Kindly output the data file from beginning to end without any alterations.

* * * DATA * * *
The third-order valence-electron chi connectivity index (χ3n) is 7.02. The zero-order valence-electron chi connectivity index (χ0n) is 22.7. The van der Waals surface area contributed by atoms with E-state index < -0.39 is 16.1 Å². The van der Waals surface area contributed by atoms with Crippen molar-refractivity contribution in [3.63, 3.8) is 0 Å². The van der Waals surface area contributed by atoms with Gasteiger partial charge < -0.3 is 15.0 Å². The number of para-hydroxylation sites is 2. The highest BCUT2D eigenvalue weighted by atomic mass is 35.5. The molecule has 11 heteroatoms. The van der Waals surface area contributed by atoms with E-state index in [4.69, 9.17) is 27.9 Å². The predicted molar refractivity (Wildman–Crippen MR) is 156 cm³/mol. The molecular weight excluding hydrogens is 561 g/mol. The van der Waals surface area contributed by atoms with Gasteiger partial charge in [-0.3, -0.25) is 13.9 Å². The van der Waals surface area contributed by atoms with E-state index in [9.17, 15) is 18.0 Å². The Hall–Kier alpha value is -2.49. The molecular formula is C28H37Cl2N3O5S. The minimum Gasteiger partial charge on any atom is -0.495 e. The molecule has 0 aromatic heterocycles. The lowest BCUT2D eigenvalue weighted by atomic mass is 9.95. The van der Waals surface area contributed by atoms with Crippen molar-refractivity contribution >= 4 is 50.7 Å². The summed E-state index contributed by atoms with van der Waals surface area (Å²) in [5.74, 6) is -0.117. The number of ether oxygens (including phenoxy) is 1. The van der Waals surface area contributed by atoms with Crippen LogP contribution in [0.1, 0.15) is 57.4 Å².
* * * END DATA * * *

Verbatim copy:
The third-order valence-electron chi connectivity index (χ3n) is 7.02. The zero-order valence-electron chi connectivity index (χ0n) is 22.7. The van der Waals surface area contributed by atoms with E-state index < -0.39 is 16.1 Å². The van der Waals surface area contributed by atoms with Crippen molar-refractivity contribution in [3.63, 3.8) is 0 Å². The van der Waals surface area contributed by atoms with Gasteiger partial charge < -0.3 is 15.0 Å². The number of para-hydroxylation sites is 2. The highest BCUT2D eigenvalue weighted by atomic mass is 35.5. The molecule has 11 heteroatoms. The van der Waals surface area contributed by atoms with E-state index in [4.69, 9.17) is 27.9 Å². The predicted molar refractivity (Wildman–Crippen MR) is 156 cm³/mol. The molecular weight excluding hydrogens is 561 g/mol. The van der Waals surface area contributed by atoms with Gasteiger partial charge in [-0.3, -0.25) is 13.9 Å². The van der Waals surface area contributed by atoms with E-state index in [9.17, 15) is 18.0 Å². The Hall–Kier alpha value is -2.49. The molecular formula is C28H37Cl2N3O5S. The minimum Gasteiger partial charge on any atom is -0.495 e. The molecule has 0 aromatic heterocycles. The lowest BCUT2D eigenvalue weighted by atomic mass is 9.95. The van der Waals surface area contributed by atoms with Crippen molar-refractivity contribution >= 4 is 50.7 Å². The summed E-state index contributed by atoms with van der Waals surface area (Å²) in [5.74, 6) is -0.117. The number of ether oxygens (including phenoxy) is 1. The van der Waals surface area contributed by atoms with Crippen LogP contribution in [0.1, 0.15) is 57.4 Å².